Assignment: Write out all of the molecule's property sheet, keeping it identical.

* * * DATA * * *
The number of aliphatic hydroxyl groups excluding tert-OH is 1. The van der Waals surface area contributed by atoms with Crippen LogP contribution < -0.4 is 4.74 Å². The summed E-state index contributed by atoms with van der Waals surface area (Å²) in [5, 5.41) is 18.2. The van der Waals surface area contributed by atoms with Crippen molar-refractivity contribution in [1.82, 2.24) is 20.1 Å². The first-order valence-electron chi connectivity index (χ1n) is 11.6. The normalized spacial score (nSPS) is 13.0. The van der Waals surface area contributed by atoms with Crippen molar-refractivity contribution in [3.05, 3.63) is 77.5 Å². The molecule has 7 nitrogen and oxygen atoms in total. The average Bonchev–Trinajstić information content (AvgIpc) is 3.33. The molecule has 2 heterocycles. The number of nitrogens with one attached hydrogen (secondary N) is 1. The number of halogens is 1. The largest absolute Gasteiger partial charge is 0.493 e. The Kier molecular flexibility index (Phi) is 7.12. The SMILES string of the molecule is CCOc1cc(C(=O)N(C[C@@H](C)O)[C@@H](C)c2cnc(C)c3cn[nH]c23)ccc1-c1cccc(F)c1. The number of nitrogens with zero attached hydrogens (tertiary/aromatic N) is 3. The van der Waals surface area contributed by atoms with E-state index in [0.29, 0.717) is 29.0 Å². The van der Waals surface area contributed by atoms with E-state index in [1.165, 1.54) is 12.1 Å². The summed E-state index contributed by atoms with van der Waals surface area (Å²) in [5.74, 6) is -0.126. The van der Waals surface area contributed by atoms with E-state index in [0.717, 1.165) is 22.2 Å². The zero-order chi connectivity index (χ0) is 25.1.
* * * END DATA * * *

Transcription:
The number of aliphatic hydroxyl groups excluding tert-OH is 1. The van der Waals surface area contributed by atoms with Crippen LogP contribution < -0.4 is 4.74 Å². The summed E-state index contributed by atoms with van der Waals surface area (Å²) in [5, 5.41) is 18.2. The van der Waals surface area contributed by atoms with Crippen molar-refractivity contribution in [1.82, 2.24) is 20.1 Å². The first-order valence-electron chi connectivity index (χ1n) is 11.6. The normalized spacial score (nSPS) is 13.0. The van der Waals surface area contributed by atoms with Crippen molar-refractivity contribution in [3.05, 3.63) is 77.5 Å². The molecule has 7 nitrogen and oxygen atoms in total. The average Bonchev–Trinajstić information content (AvgIpc) is 3.33. The molecule has 2 heterocycles. The number of nitrogens with one attached hydrogen (secondary N) is 1. The number of halogens is 1. The largest absolute Gasteiger partial charge is 0.493 e. The Kier molecular flexibility index (Phi) is 7.12. The SMILES string of the molecule is CCOc1cc(C(=O)N(C[C@@H](C)O)[C@@H](C)c2cnc(C)c3cn[nH]c23)ccc1-c1cccc(F)c1. The number of nitrogens with zero attached hydrogens (tertiary/aromatic N) is 3. The van der Waals surface area contributed by atoms with E-state index in [0.29, 0.717) is 29.0 Å². The van der Waals surface area contributed by atoms with E-state index in [1.165, 1.54) is 12.1 Å². The summed E-state index contributed by atoms with van der Waals surface area (Å²) in [5.74, 6) is -0.126. The van der Waals surface area contributed by atoms with E-state index in [0.717, 1.165) is 22.2 Å². The zero-order chi connectivity index (χ0) is 25.1.